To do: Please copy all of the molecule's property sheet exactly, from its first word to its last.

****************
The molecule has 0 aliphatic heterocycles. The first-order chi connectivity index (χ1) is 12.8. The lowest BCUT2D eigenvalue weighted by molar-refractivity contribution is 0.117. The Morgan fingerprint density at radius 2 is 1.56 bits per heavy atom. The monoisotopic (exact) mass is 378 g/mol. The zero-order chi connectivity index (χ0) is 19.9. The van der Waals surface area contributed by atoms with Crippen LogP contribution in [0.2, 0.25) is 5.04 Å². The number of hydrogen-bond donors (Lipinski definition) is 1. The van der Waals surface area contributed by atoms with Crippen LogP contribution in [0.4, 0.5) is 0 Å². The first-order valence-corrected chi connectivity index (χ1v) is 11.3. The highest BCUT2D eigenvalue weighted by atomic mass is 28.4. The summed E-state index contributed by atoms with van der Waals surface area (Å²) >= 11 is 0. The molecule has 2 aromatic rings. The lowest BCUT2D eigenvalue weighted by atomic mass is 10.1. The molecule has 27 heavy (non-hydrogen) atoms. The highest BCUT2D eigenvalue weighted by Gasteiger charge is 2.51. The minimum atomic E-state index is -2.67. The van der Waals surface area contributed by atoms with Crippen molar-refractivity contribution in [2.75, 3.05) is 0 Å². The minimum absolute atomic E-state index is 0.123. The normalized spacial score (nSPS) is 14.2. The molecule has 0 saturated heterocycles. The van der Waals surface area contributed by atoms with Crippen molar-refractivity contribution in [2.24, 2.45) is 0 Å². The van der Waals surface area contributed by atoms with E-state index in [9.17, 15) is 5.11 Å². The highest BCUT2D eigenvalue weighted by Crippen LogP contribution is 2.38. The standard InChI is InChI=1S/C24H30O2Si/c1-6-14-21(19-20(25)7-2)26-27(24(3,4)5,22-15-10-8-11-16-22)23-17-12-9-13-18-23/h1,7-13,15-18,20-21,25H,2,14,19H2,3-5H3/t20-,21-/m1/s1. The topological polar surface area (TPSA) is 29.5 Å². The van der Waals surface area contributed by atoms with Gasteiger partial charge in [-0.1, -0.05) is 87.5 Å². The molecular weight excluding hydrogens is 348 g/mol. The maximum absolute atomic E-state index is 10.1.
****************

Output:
The molecule has 0 aliphatic heterocycles. The first-order chi connectivity index (χ1) is 12.8. The lowest BCUT2D eigenvalue weighted by molar-refractivity contribution is 0.117. The Morgan fingerprint density at radius 2 is 1.56 bits per heavy atom. The monoisotopic (exact) mass is 378 g/mol. The zero-order chi connectivity index (χ0) is 19.9. The van der Waals surface area contributed by atoms with Crippen LogP contribution in [0.2, 0.25) is 5.04 Å². The number of hydrogen-bond donors (Lipinski definition) is 1. The van der Waals surface area contributed by atoms with Crippen LogP contribution in [0.4, 0.5) is 0 Å². The first-order valence-corrected chi connectivity index (χ1v) is 11.3. The highest BCUT2D eigenvalue weighted by atomic mass is 28.4. The summed E-state index contributed by atoms with van der Waals surface area (Å²) >= 11 is 0. The molecule has 2 aromatic rings. The lowest BCUT2D eigenvalue weighted by atomic mass is 10.1. The molecule has 27 heavy (non-hydrogen) atoms. The highest BCUT2D eigenvalue weighted by Gasteiger charge is 2.51. The minimum atomic E-state index is -2.67. The van der Waals surface area contributed by atoms with Crippen molar-refractivity contribution in [2.75, 3.05) is 0 Å². The minimum absolute atomic E-state index is 0.123. The normalized spacial score (nSPS) is 14.2. The molecule has 0 saturated heterocycles. The van der Waals surface area contributed by atoms with Crippen molar-refractivity contribution in [2.24, 2.45) is 0 Å². The van der Waals surface area contributed by atoms with E-state index in [9.17, 15) is 5.11 Å². The highest BCUT2D eigenvalue weighted by Crippen LogP contribution is 2.38. The standard InChI is InChI=1S/C24H30O2Si/c1-6-14-21(19-20(25)7-2)26-27(24(3,4)5,22-15-10-8-11-16-22)23-17-12-9-13-18-23/h1,7-13,15-18,20-21,25H,2,14,19H2,3-5H3/t20-,21-/m1/s1. The topological polar surface area (TPSA) is 29.5 Å². The van der Waals surface area contributed by atoms with Gasteiger partial charge in [-0.1, -0.05) is 87.5 Å². The molecular weight excluding hydrogens is 348 g/mol. The maximum absolute atomic E-state index is 10.1.